Fitch issues warning over rating

A lengthy prolongation or intensification of the months-old political stand-off could raise the risk of a lasting negative effect on economic performance and financial stability relative to Thailand's rating peers, says Fitch Ratings.

In a statement on Tuesday, the ratings agency said a prolonged and intensified political impasse could eventually impair Thailand's economic performance relative to its rating peers, which could undermine its credit strength.

Fitch rated Thailand's sovereign credit rating at BBB+.

The inconclusive election of Feb 2 has failed to ease the recent escalation in political tension.

Political turmoil is not new, and a degree of volatility is factored into the sovereign rating.

The economy has withstood the political rupture since 2006 and other shocks including large-scale flooding in late 2011. GDP growth averaged 2.9% a year from 2008-13, slightly higher than its ratings peer average of 2.6%.

Slackening activity has prompted a substantial two-percentage-point reduction in the authorities' GDP growth estimates for 2014 to about 3%, and the maintenance of an "accommodative stance" in monetary policy.

The international ratings agency expects the economy will bounce back when political tensions eventually ease, underpinning its expectation of 3.5% growth in 2014.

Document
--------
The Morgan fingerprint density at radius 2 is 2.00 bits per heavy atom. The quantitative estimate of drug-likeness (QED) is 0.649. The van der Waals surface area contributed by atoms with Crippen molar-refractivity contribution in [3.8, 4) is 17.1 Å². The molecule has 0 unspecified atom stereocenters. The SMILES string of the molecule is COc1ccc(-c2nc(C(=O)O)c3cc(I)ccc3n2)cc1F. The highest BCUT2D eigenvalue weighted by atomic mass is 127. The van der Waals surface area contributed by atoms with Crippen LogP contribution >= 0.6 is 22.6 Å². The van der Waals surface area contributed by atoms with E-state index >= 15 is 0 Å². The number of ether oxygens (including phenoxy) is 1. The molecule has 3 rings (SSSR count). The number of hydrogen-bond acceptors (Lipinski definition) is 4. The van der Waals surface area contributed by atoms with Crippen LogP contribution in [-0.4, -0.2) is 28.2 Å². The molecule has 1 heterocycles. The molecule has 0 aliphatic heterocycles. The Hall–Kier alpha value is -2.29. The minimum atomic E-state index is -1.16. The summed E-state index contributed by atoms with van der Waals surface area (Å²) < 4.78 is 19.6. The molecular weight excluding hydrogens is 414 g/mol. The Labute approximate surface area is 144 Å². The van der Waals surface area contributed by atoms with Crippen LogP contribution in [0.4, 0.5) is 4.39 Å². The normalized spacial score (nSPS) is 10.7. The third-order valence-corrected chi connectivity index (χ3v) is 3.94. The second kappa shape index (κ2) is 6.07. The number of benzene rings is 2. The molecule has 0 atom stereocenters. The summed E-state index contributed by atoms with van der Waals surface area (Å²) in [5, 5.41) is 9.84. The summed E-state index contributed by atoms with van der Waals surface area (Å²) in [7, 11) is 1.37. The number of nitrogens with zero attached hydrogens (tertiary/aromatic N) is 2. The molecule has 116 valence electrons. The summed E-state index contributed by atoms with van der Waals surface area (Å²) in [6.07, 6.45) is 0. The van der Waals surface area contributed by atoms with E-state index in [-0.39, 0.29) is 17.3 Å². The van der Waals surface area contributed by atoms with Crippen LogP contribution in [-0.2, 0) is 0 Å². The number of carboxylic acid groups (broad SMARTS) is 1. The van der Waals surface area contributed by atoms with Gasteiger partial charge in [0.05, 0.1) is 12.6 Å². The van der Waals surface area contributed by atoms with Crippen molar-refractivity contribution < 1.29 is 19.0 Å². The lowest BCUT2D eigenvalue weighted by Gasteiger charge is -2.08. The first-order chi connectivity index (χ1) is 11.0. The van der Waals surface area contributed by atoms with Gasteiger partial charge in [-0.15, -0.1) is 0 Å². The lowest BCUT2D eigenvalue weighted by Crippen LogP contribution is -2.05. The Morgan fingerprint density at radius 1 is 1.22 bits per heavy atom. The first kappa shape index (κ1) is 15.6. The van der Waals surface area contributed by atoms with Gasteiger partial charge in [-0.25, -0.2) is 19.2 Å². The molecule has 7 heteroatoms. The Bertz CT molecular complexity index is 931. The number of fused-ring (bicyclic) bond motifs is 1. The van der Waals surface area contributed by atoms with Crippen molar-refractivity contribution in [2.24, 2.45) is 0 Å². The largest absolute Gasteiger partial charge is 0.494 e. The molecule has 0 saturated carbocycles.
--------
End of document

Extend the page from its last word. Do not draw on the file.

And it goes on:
A much sharper and more prolonged slowdown than Fitch currently expects could hurt the banking system via a deterioration in asset quality. However, the risk of political turmoil leading to pressure on external liquidity remains remote.

The Thai stock market yesterday tracked the global stock market's rout after data showing weaker-than-expected growth in US manufacturing, slipping 1.24% to close the market at 1,276.84 points with lacklustre trade worth 25 billion baht.

Big market cap stocks were at the centre of the sell-off.

Political deadlock at home following Sunday's poll also weighed on market sentiment. Foreign investors yesterday yanked 4.89 billion baht out of the Thai stock market, adding their net sales to 21.6 billion year-to-date.

Poranee Thongyen, the research manager at Asia Plus Securities, said the prolonged political turmoil is taking a toll on the country's economic growth.

Foreign investors have sold Thai stocks substantially over the past seven trading days with a net amount of 16 billion baht.

However, export-related stocks are expected to gain as they enjoy the baht's weakness against the US dollar.

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